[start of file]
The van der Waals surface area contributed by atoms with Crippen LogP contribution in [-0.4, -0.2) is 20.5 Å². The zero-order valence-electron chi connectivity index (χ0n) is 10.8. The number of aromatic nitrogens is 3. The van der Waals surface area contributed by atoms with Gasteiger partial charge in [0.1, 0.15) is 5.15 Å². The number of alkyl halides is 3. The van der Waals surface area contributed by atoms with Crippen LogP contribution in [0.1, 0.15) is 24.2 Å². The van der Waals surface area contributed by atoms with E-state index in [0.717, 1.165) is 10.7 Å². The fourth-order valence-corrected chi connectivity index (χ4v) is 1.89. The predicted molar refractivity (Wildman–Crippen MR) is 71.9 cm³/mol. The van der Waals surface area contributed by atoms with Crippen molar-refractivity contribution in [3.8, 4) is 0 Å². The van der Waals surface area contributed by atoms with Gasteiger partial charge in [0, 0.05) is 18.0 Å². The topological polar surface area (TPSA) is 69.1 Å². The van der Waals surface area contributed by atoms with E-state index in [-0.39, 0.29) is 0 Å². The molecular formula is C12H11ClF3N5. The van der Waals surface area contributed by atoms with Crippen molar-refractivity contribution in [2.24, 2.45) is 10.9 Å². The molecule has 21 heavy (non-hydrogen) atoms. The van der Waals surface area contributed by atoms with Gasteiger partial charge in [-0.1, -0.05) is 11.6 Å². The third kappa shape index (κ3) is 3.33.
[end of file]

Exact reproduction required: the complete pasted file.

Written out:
The van der Waals surface area contributed by atoms with Crippen LogP contribution in [-0.4, -0.2) is 20.5 Å². The zero-order valence-electron chi connectivity index (χ0n) is 10.8. The number of aromatic nitrogens is 3. The van der Waals surface area contributed by atoms with Gasteiger partial charge in [0.1, 0.15) is 5.15 Å². The number of alkyl halides is 3. The van der Waals surface area contributed by atoms with Crippen LogP contribution in [0.1, 0.15) is 24.2 Å². The van der Waals surface area contributed by atoms with E-state index in [0.717, 1.165) is 10.7 Å². The fourth-order valence-corrected chi connectivity index (χ4v) is 1.89. The predicted molar refractivity (Wildman–Crippen MR) is 71.9 cm³/mol. The van der Waals surface area contributed by atoms with Crippen molar-refractivity contribution in [3.8, 4) is 0 Å². The van der Waals surface area contributed by atoms with Gasteiger partial charge in [0, 0.05) is 18.0 Å². The topological polar surface area (TPSA) is 69.1 Å². The van der Waals surface area contributed by atoms with E-state index in [-0.39, 0.29) is 0 Å². The molecular formula is C12H11ClF3N5. The van der Waals surface area contributed by atoms with Crippen molar-refractivity contribution in [2.24, 2.45) is 10.9 Å². The molecule has 21 heavy (non-hydrogen) atoms. The van der Waals surface area contributed by atoms with Gasteiger partial charge in [-0.1, -0.05) is 11.6 Å². The third kappa shape index (κ3) is 3.33.